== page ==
Madecassoside - the real hero in Centella Asiatica "Cica" Skincare

Centella asiatica (a.k.a. All things “cica” in skinare) is a popular skincare ingredient that touts soothing benefits. You might be wondering what sets centella apart when it seems like every plant extract you hear about in skincare touts “soothing”, “anti-inflammatory (a big no-no since this is a drug claim but it’s out there)”, and “antioxidant” benefits. But hear it from the chemists! – very few of these ingredients actually have clinical evidence proving that they work in skincare. From the plant extract realm, centella asiatica actually has some interesting clinical testing behind it. This is why we ourselves chose to include a potent dose of centella active ingredients in our very own Aquafix. So let’s dive into the data and see what makes centella such a special plant extract, what does it actually does for your skin, and how to find the best centella skincare.

What is Centella Asiatica?

Centella Asiatica is an herb found worldwide in typically tropical, humid areas. It’s a hearty plant with roots in traditional food, drinks, and even medicine in Southeast Asia. In the world of skincare, centella first caught the attention of brands for being a potential soother from a couple of very promising wound healing studies. Since then, centella’s popularity has exploded and you’ll be able to find this lurking in the IL of all sorts of products. Just think about the sheer number of “cica” products you see on the shelves! Centella asiatica now comes in a wide range of products from serums, toners, and creams. But is centella really as good of a soothing ingredient as its reputation? Let’s dive into the clinical data. 

Madecassoside & Asiaticoside - Hero Components of Centella

Before we dive into the clinical data, we have to first talk about the complexities of plant extracts in general. When you see “xyz extract” on your serum’s ingredient list, it actually gives very little insight into the potency of the ingredient. Every plant extract can contain a blend of different “active” and “non-active compounds”. Some extracts can contain high levels of these active compounds while others…not so much. In fact, a huge part of a cosmetic chemist’s job is to decipher the quality of these different extracts.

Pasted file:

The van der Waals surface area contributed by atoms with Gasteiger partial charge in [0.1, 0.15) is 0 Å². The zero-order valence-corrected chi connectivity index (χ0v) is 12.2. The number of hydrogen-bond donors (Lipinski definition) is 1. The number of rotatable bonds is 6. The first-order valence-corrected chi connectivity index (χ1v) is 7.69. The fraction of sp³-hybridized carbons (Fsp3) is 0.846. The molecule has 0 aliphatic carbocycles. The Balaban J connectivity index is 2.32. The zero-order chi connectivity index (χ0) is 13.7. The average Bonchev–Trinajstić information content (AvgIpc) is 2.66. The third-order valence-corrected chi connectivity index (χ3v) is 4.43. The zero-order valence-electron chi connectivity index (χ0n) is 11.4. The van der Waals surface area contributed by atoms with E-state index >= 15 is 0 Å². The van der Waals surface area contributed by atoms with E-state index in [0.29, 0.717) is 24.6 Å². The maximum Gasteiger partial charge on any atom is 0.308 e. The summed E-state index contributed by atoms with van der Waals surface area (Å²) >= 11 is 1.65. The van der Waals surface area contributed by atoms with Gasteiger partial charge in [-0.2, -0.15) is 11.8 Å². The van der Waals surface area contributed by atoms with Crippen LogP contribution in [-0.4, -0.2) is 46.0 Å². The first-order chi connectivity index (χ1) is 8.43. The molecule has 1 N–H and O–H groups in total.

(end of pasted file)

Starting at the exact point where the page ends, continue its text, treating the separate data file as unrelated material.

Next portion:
Not even all the active ingredients from the same plant extract are created equal. For example, Centella Asiatica is rich in triterpenoids such as asiaticoside, madecassoside, asiatic acid, and madecassoic acid. However, most of the clinical testing has been done on just madecassoside and asiaticoside.

In summary? Plant extracts and active ingredients from plant extracts aren’t created equal. When it comes to Centella Asiatica, madecassoside and asiaticoside are the real heroes that provide the soothing, anti-inflammatory benefits you’re looking for. 

Show me the data! Centella Asiatica's Clinical Evidence

In the realm of plant extracts, good clinical evidence is pretty hard to come by. It can be quite difficult to find the real gems amongst a sea of extracts, each claiming to be the best “soothing, calming, brightening, anti-aging” miracle. Centella asiatica is one that actually has a handful of interesting clinicals behind it, which is pretty rare. Even though the clinicals are not as extensive as a superstar active such as retinol, it’s still pretty impressive in the plant realm. There are 3 major tested benefits to centella asiatica: wound healing, soothing, and anti-aging (as a support ingredient) benefits.

Wound Healing

The active components of centella first caught the attention of researchers in the late 90s for its in vitro and in vivo animal wound healing data. In these studies, they found that both topical and oral madecassoside and asiaticoside appear to help with burn wound healing. Now, these studies don’t necessarily translate directly to skincare use, but this was an early indication of other potential skin benefits! In fact, in many of these studies, they showed that these ingredients could have the ability to boost collagen production and inhibit inflammation in these wound models.

Topical Soother